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I do not spend a great deal of time on the range, but play a few practice holes every day. One thing that I found that has helped me tremendously is developing a consistant preshot routine, and doing it before hitting any balls be that on the range or on the course. I have been working on getting rid of an early release and by rehearsing bring the shaft and clubhead through the ball and getting a push with the right side at the proper tempo has really brought up the consistancy of my game.


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Very good topic.


My outdoor practice (which is sadly limited, or has been the last couple seasons), always starts with setting up a good practice station. By this I simply mean that I always use alignment sticks, and sometimes may add another training aid if there's something in particular that I'm working on.


Going through your on-course pre shot routine is another thing that I focus on. It's also something that I see VERY FEW other players do. As you said, most just machine gun balls like they're on the clock.


While I don't "play a hole" very often, I do try to have a purpose for every shot. I always have a target, and I usually have some kind of objective in mind: a little shape, a particular trajectory, etc. This makes the practice more like the game for me, and it makes it more fun.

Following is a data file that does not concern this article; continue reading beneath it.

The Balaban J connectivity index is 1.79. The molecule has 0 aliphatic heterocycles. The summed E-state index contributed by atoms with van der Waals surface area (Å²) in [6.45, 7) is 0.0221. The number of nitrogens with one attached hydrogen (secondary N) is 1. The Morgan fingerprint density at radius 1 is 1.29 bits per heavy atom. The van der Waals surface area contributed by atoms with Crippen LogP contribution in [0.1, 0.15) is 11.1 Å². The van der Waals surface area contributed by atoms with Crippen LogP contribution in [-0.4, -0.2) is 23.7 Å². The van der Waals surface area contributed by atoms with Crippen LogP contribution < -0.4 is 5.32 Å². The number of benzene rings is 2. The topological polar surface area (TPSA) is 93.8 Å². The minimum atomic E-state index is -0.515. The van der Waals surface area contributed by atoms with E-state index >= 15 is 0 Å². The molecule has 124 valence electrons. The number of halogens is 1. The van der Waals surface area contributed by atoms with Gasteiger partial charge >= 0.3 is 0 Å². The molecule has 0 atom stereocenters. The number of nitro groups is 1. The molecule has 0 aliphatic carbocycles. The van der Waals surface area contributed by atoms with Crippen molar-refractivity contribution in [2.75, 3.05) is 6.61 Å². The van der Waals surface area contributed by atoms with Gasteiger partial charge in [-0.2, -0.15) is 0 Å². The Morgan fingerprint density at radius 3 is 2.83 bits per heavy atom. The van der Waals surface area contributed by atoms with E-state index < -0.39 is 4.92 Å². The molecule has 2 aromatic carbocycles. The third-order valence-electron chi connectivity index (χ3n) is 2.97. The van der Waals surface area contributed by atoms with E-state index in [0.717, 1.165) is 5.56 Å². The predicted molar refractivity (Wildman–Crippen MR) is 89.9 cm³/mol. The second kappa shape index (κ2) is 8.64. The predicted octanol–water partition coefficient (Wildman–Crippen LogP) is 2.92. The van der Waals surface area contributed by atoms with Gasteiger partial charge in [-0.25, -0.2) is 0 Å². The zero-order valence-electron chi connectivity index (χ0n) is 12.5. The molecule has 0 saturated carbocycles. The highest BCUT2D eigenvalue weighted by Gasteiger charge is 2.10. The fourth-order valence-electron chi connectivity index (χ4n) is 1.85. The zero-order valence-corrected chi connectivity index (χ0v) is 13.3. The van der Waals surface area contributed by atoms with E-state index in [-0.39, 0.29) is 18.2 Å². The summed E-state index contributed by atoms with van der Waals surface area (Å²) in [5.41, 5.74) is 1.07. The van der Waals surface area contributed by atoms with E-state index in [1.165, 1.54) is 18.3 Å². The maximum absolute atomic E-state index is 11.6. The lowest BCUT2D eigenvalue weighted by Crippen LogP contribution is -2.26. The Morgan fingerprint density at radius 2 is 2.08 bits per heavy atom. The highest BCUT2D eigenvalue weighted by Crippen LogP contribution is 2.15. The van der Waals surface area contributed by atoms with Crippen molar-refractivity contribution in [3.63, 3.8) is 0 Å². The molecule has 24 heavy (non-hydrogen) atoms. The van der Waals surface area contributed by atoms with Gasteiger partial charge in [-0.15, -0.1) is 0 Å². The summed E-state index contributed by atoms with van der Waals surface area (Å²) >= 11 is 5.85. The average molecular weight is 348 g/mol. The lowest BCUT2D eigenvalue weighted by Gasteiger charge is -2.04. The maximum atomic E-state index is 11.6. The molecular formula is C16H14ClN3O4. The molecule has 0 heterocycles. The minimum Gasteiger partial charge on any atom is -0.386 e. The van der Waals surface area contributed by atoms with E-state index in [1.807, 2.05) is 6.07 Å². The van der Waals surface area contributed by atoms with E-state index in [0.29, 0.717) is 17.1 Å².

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When I go to the range I typically start off with my orange whip to get my rhythm and hit a few alternating driver and wedge shots to warm up. Then I'll put down an alignment stick and practice getting solid contact since I've been hitting the toe of my irons or fat shots recently.


I don't think I've ever played a virtual game. Maybe it's the range I go to or maybe I have poor depth perception, but I find it hard to actually see how far a ball has gone for any shot that's not a factor of 50 yards.

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Here is my routine


wedge shots, wedge shots, wedge shots - 80% of your game is 100 yards and in - I spend most of my time feeling out 120-30 yard shots


then I work out swing flaws with my irons - ensuring correct ball flight and proper distance


Finally I work with my driver - Just going for straight